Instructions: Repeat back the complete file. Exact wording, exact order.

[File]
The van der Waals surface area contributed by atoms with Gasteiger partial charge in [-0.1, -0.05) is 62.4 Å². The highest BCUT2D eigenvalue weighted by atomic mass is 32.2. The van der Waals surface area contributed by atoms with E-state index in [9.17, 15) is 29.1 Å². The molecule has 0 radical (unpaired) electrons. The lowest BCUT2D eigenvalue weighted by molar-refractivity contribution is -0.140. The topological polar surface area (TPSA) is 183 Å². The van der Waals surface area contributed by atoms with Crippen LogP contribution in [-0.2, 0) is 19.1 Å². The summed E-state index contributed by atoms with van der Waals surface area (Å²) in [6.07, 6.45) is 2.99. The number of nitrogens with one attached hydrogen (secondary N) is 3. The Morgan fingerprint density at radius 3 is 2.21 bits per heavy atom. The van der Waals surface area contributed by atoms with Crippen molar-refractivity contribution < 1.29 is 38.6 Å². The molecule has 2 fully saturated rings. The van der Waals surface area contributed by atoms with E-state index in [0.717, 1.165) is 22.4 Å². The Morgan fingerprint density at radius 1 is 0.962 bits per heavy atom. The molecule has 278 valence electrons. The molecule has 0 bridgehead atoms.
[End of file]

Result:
The van der Waals surface area contributed by atoms with Gasteiger partial charge in [-0.1, -0.05) is 62.4 Å². The highest BCUT2D eigenvalue weighted by atomic mass is 32.2. The van der Waals surface area contributed by atoms with E-state index in [9.17, 15) is 29.1 Å². The molecule has 0 radical (unpaired) electrons. The lowest BCUT2D eigenvalue weighted by molar-refractivity contribution is -0.140. The topological polar surface area (TPSA) is 183 Å². The van der Waals surface area contributed by atoms with Crippen LogP contribution in [-0.2, 0) is 19.1 Å². The summed E-state index contributed by atoms with van der Waals surface area (Å²) in [6.07, 6.45) is 2.99. The number of nitrogens with one attached hydrogen (secondary N) is 3. The Morgan fingerprint density at radius 3 is 2.21 bits per heavy atom. The van der Waals surface area contributed by atoms with Crippen molar-refractivity contribution < 1.29 is 38.6 Å². The molecule has 2 fully saturated rings. The van der Waals surface area contributed by atoms with E-state index in [0.717, 1.165) is 22.4 Å². The Morgan fingerprint density at radius 1 is 0.962 bits per heavy atom. The molecule has 278 valence electrons. The molecule has 0 bridgehead atoms.